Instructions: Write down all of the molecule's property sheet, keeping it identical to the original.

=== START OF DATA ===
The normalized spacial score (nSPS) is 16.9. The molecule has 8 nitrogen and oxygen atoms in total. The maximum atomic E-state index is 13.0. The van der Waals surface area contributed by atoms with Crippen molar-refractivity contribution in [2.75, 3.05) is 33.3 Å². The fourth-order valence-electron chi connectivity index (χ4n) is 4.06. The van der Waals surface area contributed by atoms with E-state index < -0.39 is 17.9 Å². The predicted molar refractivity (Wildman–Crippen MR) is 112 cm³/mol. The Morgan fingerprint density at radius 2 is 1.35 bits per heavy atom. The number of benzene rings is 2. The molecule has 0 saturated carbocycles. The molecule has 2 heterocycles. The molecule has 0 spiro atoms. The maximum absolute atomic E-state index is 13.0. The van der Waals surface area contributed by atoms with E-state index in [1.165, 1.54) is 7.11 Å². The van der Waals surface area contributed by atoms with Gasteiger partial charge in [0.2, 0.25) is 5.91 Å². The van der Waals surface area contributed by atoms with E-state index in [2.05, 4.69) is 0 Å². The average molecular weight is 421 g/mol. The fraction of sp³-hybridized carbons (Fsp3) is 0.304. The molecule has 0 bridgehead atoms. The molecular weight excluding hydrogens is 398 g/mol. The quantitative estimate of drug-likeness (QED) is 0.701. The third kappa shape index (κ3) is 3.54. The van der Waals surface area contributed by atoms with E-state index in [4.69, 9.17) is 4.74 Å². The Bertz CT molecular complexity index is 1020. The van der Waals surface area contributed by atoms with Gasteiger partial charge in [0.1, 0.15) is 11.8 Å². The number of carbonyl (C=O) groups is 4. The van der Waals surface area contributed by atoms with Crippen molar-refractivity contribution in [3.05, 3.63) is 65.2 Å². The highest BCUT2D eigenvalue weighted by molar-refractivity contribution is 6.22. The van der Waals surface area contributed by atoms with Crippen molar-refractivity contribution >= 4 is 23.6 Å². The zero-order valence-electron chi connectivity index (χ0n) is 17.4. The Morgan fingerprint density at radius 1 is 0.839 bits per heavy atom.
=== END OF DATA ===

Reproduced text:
The normalized spacial score (nSPS) is 16.9. The molecule has 8 nitrogen and oxygen atoms in total. The maximum atomic E-state index is 13.0. The van der Waals surface area contributed by atoms with Crippen molar-refractivity contribution in [2.75, 3.05) is 33.3 Å². The fourth-order valence-electron chi connectivity index (χ4n) is 4.06. The van der Waals surface area contributed by atoms with E-state index < -0.39 is 17.9 Å². The predicted molar refractivity (Wildman–Crippen MR) is 112 cm³/mol. The Morgan fingerprint density at radius 2 is 1.35 bits per heavy atom. The number of benzene rings is 2. The molecule has 0 saturated carbocycles. The molecule has 2 heterocycles. The molecule has 0 spiro atoms. The maximum absolute atomic E-state index is 13.0. The van der Waals surface area contributed by atoms with E-state index in [1.165, 1.54) is 7.11 Å². The van der Waals surface area contributed by atoms with Gasteiger partial charge in [0.2, 0.25) is 5.91 Å². The van der Waals surface area contributed by atoms with E-state index in [2.05, 4.69) is 0 Å². The average molecular weight is 421 g/mol. The fraction of sp³-hybridized carbons (Fsp3) is 0.304. The molecule has 0 bridgehead atoms. The molecular weight excluding hydrogens is 398 g/mol. The quantitative estimate of drug-likeness (QED) is 0.701. The third kappa shape index (κ3) is 3.54. The van der Waals surface area contributed by atoms with E-state index in [4.69, 9.17) is 4.74 Å². The Bertz CT molecular complexity index is 1020. The van der Waals surface area contributed by atoms with Gasteiger partial charge in [0.1, 0.15) is 11.8 Å². The number of carbonyl (C=O) groups is 4. The van der Waals surface area contributed by atoms with Crippen molar-refractivity contribution in [3.05, 3.63) is 65.2 Å². The highest BCUT2D eigenvalue weighted by molar-refractivity contribution is 6.22. The van der Waals surface area contributed by atoms with Crippen molar-refractivity contribution >= 4 is 23.6 Å². The zero-order valence-electron chi connectivity index (χ0n) is 17.4. The Morgan fingerprint density at radius 1 is 0.839 bits per heavy atom.